Written with the concept in mind that, as written on Jamit’s YouTube description of the track, ‘just because you’re a westerner doesn’t mean you’re a foreigner’, this new single reintroduces fans to the much-loved blend of techno rhythms, driving synths and infectious beats, while provoking a certain set of ideas to ponder over as the music pours through. At the same time, the track creates an ideal summer dance piece to enjoy pretty much anywhere – need it be a club, a garden, or while taking a drive on a sunny day with friends. It even works, surprisingly well, as a track to work-out to – and in particular, to run to; thanks to just how steady the beat is.
When it comes to the vocal – given that it’s not delivered in English (Jamit hails from Singapore), it could have been the track’s weakest point, running a rather large risk of causing fans who had otherwise been enjoying the instrumentation and dance-party rhythm to stop listening. On the contrary, this quirkiness, this all-inclusive, world voice that aims to welcome and embrace all people, makes for something that represents its own intentions through and through. As is the artistry of Jamit on every occasion.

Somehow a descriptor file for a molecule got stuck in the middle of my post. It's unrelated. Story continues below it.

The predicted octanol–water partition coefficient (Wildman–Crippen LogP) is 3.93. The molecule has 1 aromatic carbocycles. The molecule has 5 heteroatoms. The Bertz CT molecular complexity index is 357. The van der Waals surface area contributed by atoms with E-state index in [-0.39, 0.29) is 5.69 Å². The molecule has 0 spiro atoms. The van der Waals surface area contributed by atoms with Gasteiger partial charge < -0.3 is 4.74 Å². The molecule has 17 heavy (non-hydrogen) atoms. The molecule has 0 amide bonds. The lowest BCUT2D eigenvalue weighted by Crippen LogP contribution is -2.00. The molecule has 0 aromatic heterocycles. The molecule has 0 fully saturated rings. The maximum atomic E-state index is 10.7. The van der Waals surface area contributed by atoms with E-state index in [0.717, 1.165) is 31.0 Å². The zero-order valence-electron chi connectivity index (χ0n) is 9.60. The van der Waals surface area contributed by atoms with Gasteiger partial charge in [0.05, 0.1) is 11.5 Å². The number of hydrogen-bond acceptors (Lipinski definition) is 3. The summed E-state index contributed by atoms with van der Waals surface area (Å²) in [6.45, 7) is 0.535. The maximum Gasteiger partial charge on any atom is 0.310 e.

In reality, as per the artist’s own admission – the inclusion of the Japanese vocals (as opposed to Chinese) is meant as a spoof on the idea that all Westerners can be referred to with the blanket term “foreigner” based on skin colour. The vocals declare: “Toto, I have a feeling we’re not in China anymore”. The idea being that once one steps out of one’s home country, the word “foreigner” can only really be applied to oneself. (And is equally meaningless in any online situation, as there are no countries there, no borders.)
Jamit has always been an artist never afraid to be ‘out there’ when it comes to experimentation and injecting this pop-heavy music world we live in with something quite unlike anything around – either now or in the past. This latest release is no different. His said eagerness to stand out from the crowd might not earn, or have yet earned, the artist a huge following, but it does allow for pure expression and a unique identity, which in itself can be, and often is, more than enough.